# Coding the Monty Hall Problem¶

In [1]:
import numpy as np
import pandas as pd
import random
import matplotlib.pyplot as plt
from sklearn.linear_model import LinearRegression
import scipy
from IPython.display import IFrame


On the drive to work this morning, I had 'shower thought'. "how tricky would it be to code up a demonstration of the Monty Hall problem?". It'd had been floating around my head since I re-watched a film called "21", which follows the exploits of the a group of gifted mathematics students, led by their professor, as they try to bleed Vegas Casino's dry, by counting cards. One scene used to display the main characters mathematical prowess features the Monty Hall problem. See below for details.

In [2]:
IFrame(width="560", height="315",

Out[2]:

In summary, imagine you're on a game-show and there are 3 closed doors. Behind one door is a car (or other desirable item) and behind the other two doors are goats (or other not desirable item. You're asked to choose a door, but before you open it, the game show host opens another door which contains a goat, and then asks do you want to switch doors. The Monty Hall problem asks whether it's in your interest to switch doors after the location of one goat is revealed.

Indeed, if you never switch your chance of success is 33.33%, however, initially counter-intuitively, if you change your position, your chance of success is 50%. Let's do some simulations.

P.S. There's a lot of history surrounding this problem, and trying to explain it in a notebook wouldn't do it justice, Vox has a good video on it, if your interested.

For the trivial case where a player picks a door at random and never changes their choice after being shown a goat, we expect a success probability of 0.33.

We'll do 100,000 simulations per case.

In [3]:
# we will treat 1 as the car and 0 as a goat
# these are the only 3 arrangements of the goats and cars
arr1 = [0, 0, 1]
arr2 = [1, 0, 0]
arr3 = [0, 1, 0]

In [4]:
check = 0
results_player1 = []
while check <= 100000:

# this is the arrangement of items behind doors for this iteration of the sim
this_arr = np.array(random.choice([arr1, arr2, arr3]))

# this is the choice the player has made
this_choice = random.choice([0, 1, 2])

# determine if the player wins or not
if this_arr[this_choice] == 1:
results_player1.append(True)
else:
results_player1.append(False)

# increment the counter by 1
check += 1

In [5]:
# what is the percentage of wins for the player who randomly chooses and never changes?
player1_percen = np.sum(results_player1) / 100000*100
player1_percen

Out[5]:
33.373000000000005

Looks good. What about the non-trivial case where the player always changes their choice after being shown a goat?

In [6]:
check = 0
results_player2 = []
while check <= 100000:

# this is the arrangement of items behind doors for this iteration of the sim
this_arr = np.array(random.choice([arr1, arr2, arr3]))

# this is the choice the player has made
this_choice = random.choice([0, 1, 2])

# this is the index of the winning door
winning_ix = np.where(this_arr == 1)

# these are the indices of the goats
remaining_duds = list((set({0, 1, 2}) - {winning_ix[0][0]}))

# this is the index of the revealed dud
revealed_dud = np.random.choice(remaining_duds)

# the final choice for this player becomes the door that wasn't picked
# initially and wasn't opened by the host
final_choice = list(set({0, 1, 2}) - {this_choice} - {revealed_dud})[0]

# determine if the player wins or not
if this_arr[final_choice] == 1:
results_player2.append(True)
else:
results_player2.append(False)

# increment the counter by 1
check += 1

In [7]:
# what is the percentage of wins for the player who always changes their mind?
player2_percen = np.sum(results_player2) / 100000*100
player2_percen

Out[7]:
49.945

Woop! Final case, what happens if after the reveal of a goat, our player decides to change door only 50% of the time. A priori, what do I expect the result to be? Somewhere between this first two results? So...

In [8]:
def midpoint(p1, p2):
return p1 + (p2-p1)/2     # or *0.5

midpoint(player1_percen, player2_percen)

Out[8]:
41.659000000000006

But we know those values should be 33.33 and 50...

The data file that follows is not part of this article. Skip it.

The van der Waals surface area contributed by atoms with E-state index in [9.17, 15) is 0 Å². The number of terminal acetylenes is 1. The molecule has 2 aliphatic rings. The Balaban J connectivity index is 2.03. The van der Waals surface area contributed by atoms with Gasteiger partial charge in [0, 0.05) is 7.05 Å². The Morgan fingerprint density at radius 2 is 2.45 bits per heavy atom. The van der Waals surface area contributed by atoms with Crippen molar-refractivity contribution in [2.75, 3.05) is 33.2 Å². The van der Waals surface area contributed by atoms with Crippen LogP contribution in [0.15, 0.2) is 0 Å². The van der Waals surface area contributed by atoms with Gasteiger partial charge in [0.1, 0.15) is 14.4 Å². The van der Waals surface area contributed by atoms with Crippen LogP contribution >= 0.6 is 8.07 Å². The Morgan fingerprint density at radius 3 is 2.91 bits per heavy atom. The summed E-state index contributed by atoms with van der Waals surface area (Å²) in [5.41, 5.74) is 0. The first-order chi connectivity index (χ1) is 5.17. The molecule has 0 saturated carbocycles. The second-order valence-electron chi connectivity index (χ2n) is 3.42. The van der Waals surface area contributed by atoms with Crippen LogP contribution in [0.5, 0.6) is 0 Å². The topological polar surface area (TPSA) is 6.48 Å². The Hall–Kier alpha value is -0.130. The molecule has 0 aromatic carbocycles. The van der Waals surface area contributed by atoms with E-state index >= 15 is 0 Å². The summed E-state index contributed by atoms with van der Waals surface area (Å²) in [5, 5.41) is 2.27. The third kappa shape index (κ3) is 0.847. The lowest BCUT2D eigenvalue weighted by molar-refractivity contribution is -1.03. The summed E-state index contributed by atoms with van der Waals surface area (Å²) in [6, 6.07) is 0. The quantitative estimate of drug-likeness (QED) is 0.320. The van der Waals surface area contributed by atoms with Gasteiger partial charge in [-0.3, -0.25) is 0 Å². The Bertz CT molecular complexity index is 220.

In [9]:
midpoint(33.33, 50)

Out[9]:
41.665

So, my guess is 41.665

# Player 3¶

This player is interesting and there's a couple ways to code them. We can have in the simplest case the player flipping a coin (i.e. choosing at random 0 or 1) and using that to push them down one of two paths. Or we could implement a parameter which is the frequency at which they change their mind (could also be stick to their choice, but I'm going with an affirmative action as changing doors.

This gives us a question to solve, how do we want to implement the variability of the choice. This feel like a dice-based problem. Flipping a coin is just like rolling a 'two-sided dice'. If we want the player to change only 25% of the time, we assign them a four sided dice, 16.6% would be a six-sided die, etc. So, we're looking for a way of implementing an arbitrary system for scaling the 'die'.

We could just say that if we're doing 100000 simulations and we want to see the result for 25% chance of changing door, then we can implement method 2 for the first 25000 simulations, and method 1 for the rest. But that doesn't feel like a good way to implement it.

First on the list of things to do then is create a method of selecting one of two variables at an uneven distribution. Numpy has us covered here, but lets just run some simulations to make sure it's doing what we want.

In [10]:
change_mind_freq = 0.5
check = 0
counts = []
while check <= 10000:
counts.append(np.random.choice(
[0, 1], 1, p=[1-change_mind_freq, change_mind_freq])[0])
check += 1

np.sum(counts) / len(counts)

Out[10]:
0.49735026497350265
In [11]:
change_mind_freq = 0.3
check = 0
counts = []
while check <= 10000:
counts.append(np.random.choice(
[0, 1], 1, p=[1-change_mind_freq, change_mind_freq])[0])
check += 1

np.sum(counts) / len(counts)

Out[11]:
0.2947705229477052
In [12]:
change_mind_freq = 0.1
check = 0
counts = []
while check <= 10000:
counts.append(np.random.choice(
[0, 1], 1, p=[1-change_mind_freq, change_mind_freq])[0])
check += 1

np.sum(counts) / len(counts)

Out[12]:
0.1014898510148985

Perfect! Now lets implement this into the game.

In [13]:
change_mind_freq = 0.5
check = 0
results_player3 = []
while check <= 100000:

# if change_mind is one our player will change their mind
# if it's 0 they wont
change_mind = np.random.choice(
[0, 1], 1, p=[1-change_mind_freq, change_mind_freq])[0]

if change_mind == 0:

this_arr = np.array(random.choice([arr1, arr2, arr3]))

this_choice = random.choice([0, 1, 2])

if this_arr[this_choice] == 1:
results_player3.append(True)
else:
results_player3.append(False)

check += 1

if change_mind == 1:

this_arr = np.array(random.choice([arr1, arr2, arr3]))

this_choice = random.choice([0, 1, 2])

winning_ix = np.where(this_arr == 1)